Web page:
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Does this sound "normal" for an (almost) 5 year old?

(8 Posts)
Pennybubbly Thu 10-Sep-09 03:47:32

My BF (unfortunately in a different country) has mentioned several traits about her DS (5 at the end of this year), that have triggered a few alarm bells in my head, especially after reading some of the recent threads on here.

Admittedly I've spent fairly limited time with her DS, so I wouldn't ever want to casually drop any "solution to his problem" into conversation unless I was pretty much convinced that there was indeed a problem.

Here are some of behaviour traits that I've seen and that she's mentioned:

1. Can't stand new company (hates school and the whole idea of going, staying there. Has been part-time for a year and a half and is just starting full-time at the same school.
2. Hates being with other kids and will refuse to play with them. At school, will play on his own and complains if another child "follows" him or wants to play.
Is, however, fine with his own family and significantly older sibling.
3. Hates loud noises, especially from other children. Covered his ears for about 10 minutes when my baby was crying, even when the crying had stopped.
4. Is very articulate and prefers adult conversation (ie way of talking, hates child-like talk).
5. Very very fussy eater. Extremely small variation on food sorts and will often refuse or accept only certain colour foods, which must not touch each other. Will happily help to make and prepare food but will be announcing at the same time that he will "never never never NEVER eat that".
6. Very possessive and controlling about his belongings and about family members, his house etc. X cannot play with this toy, you can have this kit-kat but I will unwrap it for you and you must eat it when I tell you, and so on.

So what I want to know is: are these just normal traits in a 4 year old? My 4 year old DD certainly does not display them, but that doesn't mean there's a problem does it?
I have wondered recently whether there's a sensitivity issue, but would hate to suggest anything of the sort to my friend, as although she has referred to him as anti-social and a pita at times (of course not to his face), has never ever mentioned that she thinks there could be some sort of problem.

Sorry for waffling. He's a great kid and I'd like to be there to support them should anything be "wrong" as it were.

jabberwocky Thu 10-Sep-09 03:54:04

He does sound very sensitive and may indeed have a Sensory Processing problem. Is there any way you could discuss another child with these issues and see if it resonates with her? If he does have sensory problems the time is ripe to begin therapy to help the little guy out.

Pennybubbly Thu 10-Sep-09 06:49:57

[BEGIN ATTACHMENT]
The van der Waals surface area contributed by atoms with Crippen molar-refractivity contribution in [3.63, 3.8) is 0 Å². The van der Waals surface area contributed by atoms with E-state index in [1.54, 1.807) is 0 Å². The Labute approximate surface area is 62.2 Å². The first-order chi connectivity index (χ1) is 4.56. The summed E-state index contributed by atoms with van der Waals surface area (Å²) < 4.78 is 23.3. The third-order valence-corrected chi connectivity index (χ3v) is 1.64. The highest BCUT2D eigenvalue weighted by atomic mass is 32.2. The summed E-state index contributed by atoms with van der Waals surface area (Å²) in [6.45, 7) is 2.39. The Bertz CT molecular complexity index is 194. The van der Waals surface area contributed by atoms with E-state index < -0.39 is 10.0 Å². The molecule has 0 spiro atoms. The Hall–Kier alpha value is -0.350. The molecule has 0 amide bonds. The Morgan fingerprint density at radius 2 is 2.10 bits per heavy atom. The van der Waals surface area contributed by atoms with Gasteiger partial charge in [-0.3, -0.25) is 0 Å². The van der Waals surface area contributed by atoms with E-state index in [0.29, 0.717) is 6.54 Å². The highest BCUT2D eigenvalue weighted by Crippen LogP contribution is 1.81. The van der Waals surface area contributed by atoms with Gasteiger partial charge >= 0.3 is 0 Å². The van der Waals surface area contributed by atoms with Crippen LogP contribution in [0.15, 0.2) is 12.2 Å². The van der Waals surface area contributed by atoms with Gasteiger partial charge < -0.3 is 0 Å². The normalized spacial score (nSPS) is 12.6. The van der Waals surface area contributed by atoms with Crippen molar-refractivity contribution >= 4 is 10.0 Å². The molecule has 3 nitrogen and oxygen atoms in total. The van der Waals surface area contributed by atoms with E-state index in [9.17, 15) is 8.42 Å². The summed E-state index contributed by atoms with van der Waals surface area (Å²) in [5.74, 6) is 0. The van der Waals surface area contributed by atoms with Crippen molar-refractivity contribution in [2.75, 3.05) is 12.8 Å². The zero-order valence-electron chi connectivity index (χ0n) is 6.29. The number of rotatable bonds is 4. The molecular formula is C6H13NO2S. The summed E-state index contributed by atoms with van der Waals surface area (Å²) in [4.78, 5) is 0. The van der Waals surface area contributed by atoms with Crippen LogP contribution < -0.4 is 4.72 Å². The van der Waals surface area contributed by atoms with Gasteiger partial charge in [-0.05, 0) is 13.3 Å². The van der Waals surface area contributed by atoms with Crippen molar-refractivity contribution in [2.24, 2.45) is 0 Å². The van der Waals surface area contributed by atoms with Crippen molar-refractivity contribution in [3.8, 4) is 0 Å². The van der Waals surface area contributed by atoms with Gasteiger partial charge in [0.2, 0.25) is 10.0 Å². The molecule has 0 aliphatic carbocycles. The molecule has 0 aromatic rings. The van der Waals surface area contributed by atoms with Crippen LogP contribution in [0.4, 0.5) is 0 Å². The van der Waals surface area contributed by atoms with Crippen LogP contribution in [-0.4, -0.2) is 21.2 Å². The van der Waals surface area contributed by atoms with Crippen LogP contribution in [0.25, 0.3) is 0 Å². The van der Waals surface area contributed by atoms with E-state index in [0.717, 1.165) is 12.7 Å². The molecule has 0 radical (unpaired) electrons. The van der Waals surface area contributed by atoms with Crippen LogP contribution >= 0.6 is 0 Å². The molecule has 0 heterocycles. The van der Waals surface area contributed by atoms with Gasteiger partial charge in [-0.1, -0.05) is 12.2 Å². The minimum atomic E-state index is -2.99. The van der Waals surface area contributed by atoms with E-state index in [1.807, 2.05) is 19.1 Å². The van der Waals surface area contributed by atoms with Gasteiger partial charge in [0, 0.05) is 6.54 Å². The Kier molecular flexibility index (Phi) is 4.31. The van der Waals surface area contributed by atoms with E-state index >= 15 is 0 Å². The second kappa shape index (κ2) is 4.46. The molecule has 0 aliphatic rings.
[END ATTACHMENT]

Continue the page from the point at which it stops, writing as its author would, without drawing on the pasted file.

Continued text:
Yes, sensory issues - that's what I meant! Not sensitive issues.
Mmm, could mention 'another' child, but I think she may see through it. I know she is completely aware of his issues, hell, she discusses them enough with me, but I think she sees them as an amusing, (albeit sometimes frustrating), part of his character and no more.
It wasn't until she mentioned the aversion to noise and dislike of other children recently that I began to put together the pieces (the one-colour only foods, the fads, obsessions etc) and come up with an overall picture. Even now, I'm still wondering if there really is an issue.
I wonder if she may not be able to see the wood for the trees?

ohmeohmy Thu 10-Sep-09 07:07:31

Perhaps you could get one of the books about it for her - Out of sync child,(do a search for sensory integration on amazon or look up some of the other threads on here) etc and say it sounded a bit like her DS and perhaps something might be able to be done to make life easier for him.

If he does have processing issues it can lead to high levels of stress for the child and that can be bad for their health in the long wrong in addition to affecting their functioning and learning. If this is someone you care about I think you need to speak out.

Pennybubbly Thu 10-Sep-09 07:24:30

Don't get me wrong - I do want to help. If there's a problem.
Wanted to check with you ladies first whether you think my suspicions are right before I say anything though. Seems so far they could be? sad

squeaver Thu 10-Sep-09 07:28:05

Could you direct her on to MN? To basically ask the same question as your OP?

CybilLiberty Thu 10-Sep-09 07:32:01

Some of those behaviours do sound a bit 'austistic', or aspergers like. I'm not an diagnostic expert...just work with children who show some of those types of behaviours. Is there a SENCO at the school who could be spoken to by your friend?

Pennybubbly Thu 10-Sep-09 08:03:57

That's the thing squeaver and CybilL - she isn't asking the question "is something wrong" - I am.
She sees his behaviour as him, as who he is and just laughs at his odd ways. I'm pretty sure, no 100% sure - that if she were worried, or suspected anything was wrong, she would have told me.
I think that if the pattern on this thread continues (ie everyone agreeing something is wrong) I will mention it somehow to her.
Thanks for your replies.

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